Union fees suffer from lack of disclosure

There’s a puzzling discrepancy in the annual accounts published by NZ Meat Workers and Related Trades Union Inc (NZMWU) because they apparently understate by a considerable margin the actual revenue and expenses of the different branches of the union, not to mention the balance sheet items held in each branch.


NZMWU is legally obliged to post its annual accounts by the end of April for the preceding 12 month period and these accounts must consolidate the annual balance sheets and profit and loss statements for theCanterbury, Otago/Southland, Wanganui and Aotearoa branches.


Until 2005 Aotearoa branch was separately registered as an incorporated society which reported annually to the Registrar of Incorporated Societies. In its last annual report before it disbanded and joined NZMWU as a branch of the main union, it reported total contributions of $1.26 million, expenses of $1.2 million and total assets of just under $1.2 million including term deposits of $961k.


In 2010, the most recent year for which accounts are available, NZMWU reported equivalent figures of $712k contributions or capitation fees, $656k expenses and total assets of $1.026 million. Aotearoa branch alone contributed capitation fees of $271.4k, although it is understood the membership pre-merger comprised more than just meat workers.


So on the face of it, reduced union membership and classification changes have resulted in a 78% reduction of Aotearoa’s contributions and yet there have been no significant changes in staff levels employed by the branch to carry out its responsibilities to its members. The alternative view suggests the bulk of branch income and expenditure is not being reported as legally required. The reported fee per member was $51 per year for 2009 and 2010 which appears substantially less than the meat company deductions paid to the branches and certainly lower than Aotearoa’s receipts in 2005.


The official legal position has been obtained from the Ministry of Economic Development which administers the annual reporting by incorporated societies to the Registrar in accordance with the 1908Incorporated Societies Act. The annual filing must be accompanied by a signed certificate which certifies the approval of the annual financial statement by members of the society at a general meeting. These statements do not have to be audited. However the members must have the opportunity to view and question them and may also elect not to approve the statements, if they are deficient or fail to disclose relevant information.


Where a society has unregistered branches as part of its structure, each branch must supply full financial details for inclusion in the statement submitted to the Registrar. This procedure must follow the rules of the society at all times. But it is in following this procedure where there seem to be serious gaps in NZMWU’s practice.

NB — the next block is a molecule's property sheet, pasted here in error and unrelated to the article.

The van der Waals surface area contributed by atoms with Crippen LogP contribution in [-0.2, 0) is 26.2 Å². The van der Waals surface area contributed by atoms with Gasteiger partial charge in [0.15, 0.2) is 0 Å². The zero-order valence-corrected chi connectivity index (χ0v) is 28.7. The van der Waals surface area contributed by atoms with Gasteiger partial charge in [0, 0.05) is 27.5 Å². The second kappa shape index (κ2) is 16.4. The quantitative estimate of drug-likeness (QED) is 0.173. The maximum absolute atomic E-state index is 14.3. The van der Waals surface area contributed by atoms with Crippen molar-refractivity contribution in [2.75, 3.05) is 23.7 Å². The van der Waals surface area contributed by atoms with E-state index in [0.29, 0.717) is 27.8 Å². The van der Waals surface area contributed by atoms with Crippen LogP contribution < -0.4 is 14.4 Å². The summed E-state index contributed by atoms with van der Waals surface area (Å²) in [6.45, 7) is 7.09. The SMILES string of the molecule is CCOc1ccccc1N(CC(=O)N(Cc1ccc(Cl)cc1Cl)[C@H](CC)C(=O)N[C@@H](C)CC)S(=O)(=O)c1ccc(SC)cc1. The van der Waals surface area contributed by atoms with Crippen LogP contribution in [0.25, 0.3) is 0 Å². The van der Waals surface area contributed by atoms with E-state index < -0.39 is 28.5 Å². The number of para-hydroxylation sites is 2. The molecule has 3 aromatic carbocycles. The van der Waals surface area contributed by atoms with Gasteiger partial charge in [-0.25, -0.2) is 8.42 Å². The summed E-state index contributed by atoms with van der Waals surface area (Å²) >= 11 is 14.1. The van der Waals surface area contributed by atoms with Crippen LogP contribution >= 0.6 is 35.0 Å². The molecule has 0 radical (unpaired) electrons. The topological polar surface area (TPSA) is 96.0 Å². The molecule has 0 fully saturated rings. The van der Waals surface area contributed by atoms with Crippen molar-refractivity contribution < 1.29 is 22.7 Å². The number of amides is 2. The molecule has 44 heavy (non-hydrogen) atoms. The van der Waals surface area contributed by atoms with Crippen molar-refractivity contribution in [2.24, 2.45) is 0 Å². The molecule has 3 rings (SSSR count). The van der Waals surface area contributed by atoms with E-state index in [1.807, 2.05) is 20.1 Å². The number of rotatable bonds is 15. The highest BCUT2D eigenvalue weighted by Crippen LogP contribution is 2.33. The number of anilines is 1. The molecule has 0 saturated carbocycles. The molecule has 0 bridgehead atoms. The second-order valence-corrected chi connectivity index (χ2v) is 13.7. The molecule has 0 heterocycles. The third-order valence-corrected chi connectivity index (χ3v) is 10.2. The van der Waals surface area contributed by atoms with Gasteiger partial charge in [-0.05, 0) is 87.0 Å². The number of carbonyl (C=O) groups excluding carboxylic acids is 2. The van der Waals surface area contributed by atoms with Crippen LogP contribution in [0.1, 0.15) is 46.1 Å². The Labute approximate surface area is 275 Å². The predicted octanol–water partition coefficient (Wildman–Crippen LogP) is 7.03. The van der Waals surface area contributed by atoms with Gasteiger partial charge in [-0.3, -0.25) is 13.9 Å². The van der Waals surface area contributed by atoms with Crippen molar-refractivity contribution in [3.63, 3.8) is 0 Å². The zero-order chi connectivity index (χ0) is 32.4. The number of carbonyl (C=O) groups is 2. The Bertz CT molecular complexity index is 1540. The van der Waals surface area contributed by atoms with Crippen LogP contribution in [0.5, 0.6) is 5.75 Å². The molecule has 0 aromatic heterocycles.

The financial reporting by NZMWU appears to breach the obligations of generally accepted accounting practice (GAAP) in spite of the signed auditor’s statement which states exactly the opposite for the most recent year’s accounts. Unless union membership of the Aotearoa branch has dropped by almost 80% in six years which seems most unlikely, particularly when there has been no equivalent reduction in overhead structure, there seems to be no other logical explanation.


Attempts to obtain an explanation from National Secretary Dave Eastlake andAucklandbased secretary of Aotearoa branch Graham Cooke have not achieved a formal response, while a phone call to the auditors,Christchurchbased Beck & Associates, encountered a point blank refusal to discuss the matter. To be fairEastlakephoned last week to say he was fully occupied on other union issues, such as the picket lines at CMP Marton, and couldn’t meet the deadline for this column. However he reiterated the previously stated view the union had received advice; it was satisfied it was meeting all its reporting obligations and was unwilling or unable to explain the apparent discrepancy between reported capitation fees and union member payments, as deducted from wages and paid by the meat companies to the local branch.


The major question is what is to be gained by concealing annual revenue in this way, whether intentionally or not. A possible conclusion is preservation of jobs and perks for the officials whose roles must be threatened by the increasing proportion of meat workers on individual employment agreements (IEA).